The New Mexico Museum of Art presents Rick Dillingham: To Make, Unmake, and Make Again, an exhibition showcasing the life’s work of the multi-faceted artist. The exhibition is on view October 7, 2023–June 16, 2024, in Santa Fe.
Rick Dillingham: To Make, Unmake, and Make Again
October 7, 2023–June 16, 2024
New Mexico Museum of Art, Santa Fe
What defines an artist? For Dillingham (1952-1994), it was more than art and the pieces he created. He was a maker, collector, activist, scholar, author, curator, and community builder. New Mexico Museum of Art explores the multifaceted aspects of Dillingham’s work as an artist, community activist, and anthropologist in its latest exhibition, Rick Dillingham: To Make, Unmake and Make Again. This exhibition is on view in the new wing at the plaza building from October 7, 2023, through June 16, 2024.
Rick Dillingham: To Make, Unmake and Make Again assembles the largest concentration of Dillingham’s works from across his artistic career, and will feature several works and archival materials that have not been seen in public since Dillingham’s death in 1994.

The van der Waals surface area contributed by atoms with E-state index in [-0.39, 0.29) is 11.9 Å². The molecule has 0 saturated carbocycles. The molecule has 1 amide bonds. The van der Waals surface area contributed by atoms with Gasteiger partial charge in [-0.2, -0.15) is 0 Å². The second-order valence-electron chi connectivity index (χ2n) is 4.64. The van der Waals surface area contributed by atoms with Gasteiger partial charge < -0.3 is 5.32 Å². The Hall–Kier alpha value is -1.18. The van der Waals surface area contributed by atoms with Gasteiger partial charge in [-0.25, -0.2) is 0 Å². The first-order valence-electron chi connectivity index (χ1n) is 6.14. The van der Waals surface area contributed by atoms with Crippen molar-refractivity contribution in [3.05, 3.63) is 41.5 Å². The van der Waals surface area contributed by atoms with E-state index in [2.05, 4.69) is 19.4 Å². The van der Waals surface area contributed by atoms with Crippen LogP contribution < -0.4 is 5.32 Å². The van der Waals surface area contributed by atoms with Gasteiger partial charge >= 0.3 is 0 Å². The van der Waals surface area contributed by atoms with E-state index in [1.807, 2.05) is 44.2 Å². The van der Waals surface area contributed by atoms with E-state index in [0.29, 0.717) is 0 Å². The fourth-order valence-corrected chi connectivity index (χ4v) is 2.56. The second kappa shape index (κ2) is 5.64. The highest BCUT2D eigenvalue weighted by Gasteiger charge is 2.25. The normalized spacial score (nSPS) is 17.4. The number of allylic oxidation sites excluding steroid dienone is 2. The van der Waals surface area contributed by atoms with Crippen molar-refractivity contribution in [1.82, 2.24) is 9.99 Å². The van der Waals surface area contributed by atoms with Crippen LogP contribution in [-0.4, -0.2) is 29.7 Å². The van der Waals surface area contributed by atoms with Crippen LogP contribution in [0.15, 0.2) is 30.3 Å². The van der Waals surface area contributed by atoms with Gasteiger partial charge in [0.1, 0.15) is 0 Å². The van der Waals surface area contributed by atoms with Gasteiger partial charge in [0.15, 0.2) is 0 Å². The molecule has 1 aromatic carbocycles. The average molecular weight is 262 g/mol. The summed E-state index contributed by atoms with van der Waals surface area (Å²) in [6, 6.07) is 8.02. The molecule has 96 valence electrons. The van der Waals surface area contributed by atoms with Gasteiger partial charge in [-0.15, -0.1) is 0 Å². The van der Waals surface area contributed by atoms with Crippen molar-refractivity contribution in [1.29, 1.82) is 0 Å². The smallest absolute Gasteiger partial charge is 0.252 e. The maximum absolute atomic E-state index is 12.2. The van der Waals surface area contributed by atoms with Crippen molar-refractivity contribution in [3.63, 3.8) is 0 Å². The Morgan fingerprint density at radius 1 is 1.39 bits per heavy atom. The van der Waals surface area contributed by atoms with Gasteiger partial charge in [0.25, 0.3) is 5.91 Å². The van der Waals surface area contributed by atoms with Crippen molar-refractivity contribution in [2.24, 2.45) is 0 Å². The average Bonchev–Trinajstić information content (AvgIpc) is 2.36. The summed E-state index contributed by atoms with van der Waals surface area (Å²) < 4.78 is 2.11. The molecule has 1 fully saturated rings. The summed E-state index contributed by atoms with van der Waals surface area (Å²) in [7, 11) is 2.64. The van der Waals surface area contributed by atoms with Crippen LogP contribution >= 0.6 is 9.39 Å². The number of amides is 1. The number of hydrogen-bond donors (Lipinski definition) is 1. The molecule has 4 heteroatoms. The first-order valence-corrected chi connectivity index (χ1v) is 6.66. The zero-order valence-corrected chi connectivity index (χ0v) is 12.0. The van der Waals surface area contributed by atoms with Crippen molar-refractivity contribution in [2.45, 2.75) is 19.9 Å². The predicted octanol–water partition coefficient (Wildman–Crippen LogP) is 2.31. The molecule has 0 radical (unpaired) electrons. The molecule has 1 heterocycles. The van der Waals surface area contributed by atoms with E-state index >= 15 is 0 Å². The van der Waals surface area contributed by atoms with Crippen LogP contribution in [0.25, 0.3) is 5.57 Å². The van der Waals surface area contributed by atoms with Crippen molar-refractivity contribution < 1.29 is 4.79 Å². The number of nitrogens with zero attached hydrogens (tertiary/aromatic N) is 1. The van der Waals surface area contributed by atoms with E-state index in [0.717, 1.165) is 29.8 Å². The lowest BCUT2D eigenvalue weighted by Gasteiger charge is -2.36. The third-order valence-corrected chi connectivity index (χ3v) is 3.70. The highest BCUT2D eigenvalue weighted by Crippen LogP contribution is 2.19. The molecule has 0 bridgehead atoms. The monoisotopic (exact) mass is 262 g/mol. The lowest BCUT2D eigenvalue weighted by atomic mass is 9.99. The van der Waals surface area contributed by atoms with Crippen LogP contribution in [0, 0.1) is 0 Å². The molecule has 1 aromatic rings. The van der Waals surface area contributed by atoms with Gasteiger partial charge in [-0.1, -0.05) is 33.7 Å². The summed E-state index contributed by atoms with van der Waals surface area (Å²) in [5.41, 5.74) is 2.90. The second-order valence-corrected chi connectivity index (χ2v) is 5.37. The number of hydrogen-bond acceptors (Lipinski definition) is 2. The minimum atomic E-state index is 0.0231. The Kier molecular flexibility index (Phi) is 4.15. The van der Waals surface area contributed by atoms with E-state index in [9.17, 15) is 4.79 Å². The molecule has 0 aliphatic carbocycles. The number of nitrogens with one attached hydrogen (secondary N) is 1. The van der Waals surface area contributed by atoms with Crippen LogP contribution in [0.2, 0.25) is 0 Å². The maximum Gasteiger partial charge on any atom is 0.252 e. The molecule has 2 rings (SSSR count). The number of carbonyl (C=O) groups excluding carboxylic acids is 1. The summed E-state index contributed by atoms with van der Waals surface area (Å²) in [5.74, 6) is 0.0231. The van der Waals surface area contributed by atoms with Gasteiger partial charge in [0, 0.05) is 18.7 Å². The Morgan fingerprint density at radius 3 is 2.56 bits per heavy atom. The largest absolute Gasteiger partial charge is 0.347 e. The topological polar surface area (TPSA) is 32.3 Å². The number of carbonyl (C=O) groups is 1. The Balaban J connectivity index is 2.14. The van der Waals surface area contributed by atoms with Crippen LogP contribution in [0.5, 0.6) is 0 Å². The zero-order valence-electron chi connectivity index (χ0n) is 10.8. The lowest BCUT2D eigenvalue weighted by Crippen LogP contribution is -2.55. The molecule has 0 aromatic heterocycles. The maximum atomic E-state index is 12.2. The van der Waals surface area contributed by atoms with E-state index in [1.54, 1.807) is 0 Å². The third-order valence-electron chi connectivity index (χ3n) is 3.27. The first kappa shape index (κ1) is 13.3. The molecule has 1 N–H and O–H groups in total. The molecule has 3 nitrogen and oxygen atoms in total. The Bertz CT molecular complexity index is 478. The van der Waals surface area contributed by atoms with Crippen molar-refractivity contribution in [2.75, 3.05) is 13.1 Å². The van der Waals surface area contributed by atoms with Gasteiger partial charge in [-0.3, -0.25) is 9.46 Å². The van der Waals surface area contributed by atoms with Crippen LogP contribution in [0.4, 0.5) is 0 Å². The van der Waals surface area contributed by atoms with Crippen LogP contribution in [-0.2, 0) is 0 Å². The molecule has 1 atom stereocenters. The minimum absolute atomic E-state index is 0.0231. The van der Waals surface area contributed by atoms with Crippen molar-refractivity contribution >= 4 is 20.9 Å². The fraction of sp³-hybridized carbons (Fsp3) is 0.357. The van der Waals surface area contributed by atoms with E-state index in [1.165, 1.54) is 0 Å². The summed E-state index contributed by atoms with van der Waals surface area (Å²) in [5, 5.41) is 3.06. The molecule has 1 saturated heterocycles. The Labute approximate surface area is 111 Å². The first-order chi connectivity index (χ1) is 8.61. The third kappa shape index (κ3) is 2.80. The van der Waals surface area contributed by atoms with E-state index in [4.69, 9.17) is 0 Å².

Dillingham was a prominent fixture in the Santa Fe artist community and was firmly grounded in the tradition of Southwest ceramics. While an art student at the University of New Mexico, he worked in the Anthropology Lab at the Maxwell Museum restoring pottery. At the same time, Dillingham was studying and experimenting with his own pottery practice.
Rick Dillingham: To Make, Unmake and Make Again offers a wonderful juxtaposition of Dillingham’s work with his personal collection of artworks, Indigenous ceramics, and his papers, which were given to the museum’s archive. New Mexico Museum of Art was among only a handful of institutions that received artworks from Dillingham’s personal study collection in addition to his letters and personal papers from his thirty years as a maker.
The exhibition draws attention to the close connection between Dillingham and the Pueblo potter community. Indigenous works are displayed alongside Dillingham’s works that echo Pueblo patterning, firing techniques, and forms.
Also featured are Dillingham’s more formal pieces that followed his Pueblo-influenced works—gas cans, cones, and spheres speak to the essential building blocks of form. These pieces demonstrate a shift in Dillingham’s work mid-career to one that broke the pot down to its most reductive elements.
A final component of this exhibition features Dillingham’s end-of-life work and his AIDS pieces—a series of black pots with silver leaf components.
Rick Dillingham: To Make, Unmake and Make Again brings Dillingham home and showcases the relevance of his work in the context of ever-expanding fields of ceramics and Indigenous reclamation.